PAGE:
According to kickitout.org, baseball pitcher Eri Yoshida is making history for being the first Japanese female to play baseball in the US male professional league.
Yoshida’s maverick balling began in Japan when at 16 she was drafted to Kobe Cruise 9 in the minor Kansai Independent League, making her the first female to play professionally in that country. Now, playing for the Chico Outlaws, she’s the third woman ever (and first Japanese woman) to play in the US men’s professional league.
“There are probably ladies who think they might be able to compete at a high level, but maybe don’t have the confidence. This will give them the confidence. This will open doors.”
– Chico manager Gerry Templeton
Elsewhere in the sport and gender universe, Caster Semenya is competing again, but news reports are still consistently muddied by rumors of official wrong-doing related to the six months of “gender testing” forced on the runner. At this point, I really haven’t the foggiest idea what the official line is, but it’s clear that Semenya’s name will be associated more with a gender panic than with her astonishing athletic contributions for some time. Pity.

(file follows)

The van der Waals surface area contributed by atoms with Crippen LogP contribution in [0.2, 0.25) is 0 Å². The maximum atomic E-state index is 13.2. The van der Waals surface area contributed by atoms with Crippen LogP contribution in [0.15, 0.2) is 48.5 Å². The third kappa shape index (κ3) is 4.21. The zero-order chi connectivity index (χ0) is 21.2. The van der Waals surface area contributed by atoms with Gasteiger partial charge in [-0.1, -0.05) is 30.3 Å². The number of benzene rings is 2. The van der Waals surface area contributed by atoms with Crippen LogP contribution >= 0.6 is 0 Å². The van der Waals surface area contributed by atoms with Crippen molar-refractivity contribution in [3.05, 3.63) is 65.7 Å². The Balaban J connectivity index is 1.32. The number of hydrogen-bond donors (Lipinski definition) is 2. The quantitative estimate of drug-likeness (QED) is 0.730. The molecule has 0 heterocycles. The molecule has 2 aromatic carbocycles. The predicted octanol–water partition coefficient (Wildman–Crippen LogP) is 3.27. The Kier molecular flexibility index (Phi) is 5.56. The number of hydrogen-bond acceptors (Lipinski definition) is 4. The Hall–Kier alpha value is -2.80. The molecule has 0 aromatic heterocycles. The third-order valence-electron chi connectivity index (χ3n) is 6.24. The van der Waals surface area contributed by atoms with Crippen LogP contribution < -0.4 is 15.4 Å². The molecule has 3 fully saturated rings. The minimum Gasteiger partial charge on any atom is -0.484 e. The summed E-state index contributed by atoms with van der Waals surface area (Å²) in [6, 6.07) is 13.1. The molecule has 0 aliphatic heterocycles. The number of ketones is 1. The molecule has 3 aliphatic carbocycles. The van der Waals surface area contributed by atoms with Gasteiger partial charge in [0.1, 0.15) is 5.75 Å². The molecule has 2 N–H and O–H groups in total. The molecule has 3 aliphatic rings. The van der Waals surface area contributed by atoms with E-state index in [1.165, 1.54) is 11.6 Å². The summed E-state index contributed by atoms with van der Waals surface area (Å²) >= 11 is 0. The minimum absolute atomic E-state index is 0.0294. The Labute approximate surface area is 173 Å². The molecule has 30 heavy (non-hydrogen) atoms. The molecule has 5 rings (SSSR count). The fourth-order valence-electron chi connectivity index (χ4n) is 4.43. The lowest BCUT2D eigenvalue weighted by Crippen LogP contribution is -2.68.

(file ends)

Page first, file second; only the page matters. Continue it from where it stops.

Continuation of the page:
And finally, the Iranian girls’ football team is competing at the Youth Olympics in Singarpore. You’ll recall that the team was originally banned from participating in hijab and removed from eligibility. Then, a modified uniform was presented that met Youth Olympic guidelines for sport safety, but prompted Marzieh Akbarabadi (who’s in charge of women’s sports in Iran) to protest, calling the outfit “inappropriate”. It would appear that a compromise has been reached, because the team is in Singapore competing.
FIFA president Sepp Blatter was on hand to watch the Iranian girls’ game, and offered this:
“It’s very important,” Blatter said. “It’s very important for football, that football be played by and in all cultures. Especially at this level of the youths, and the Olympic idea, I think it’s very important.”
– Sepp Blatter, “Headscarf issue solved, Iran girls focus on soccer“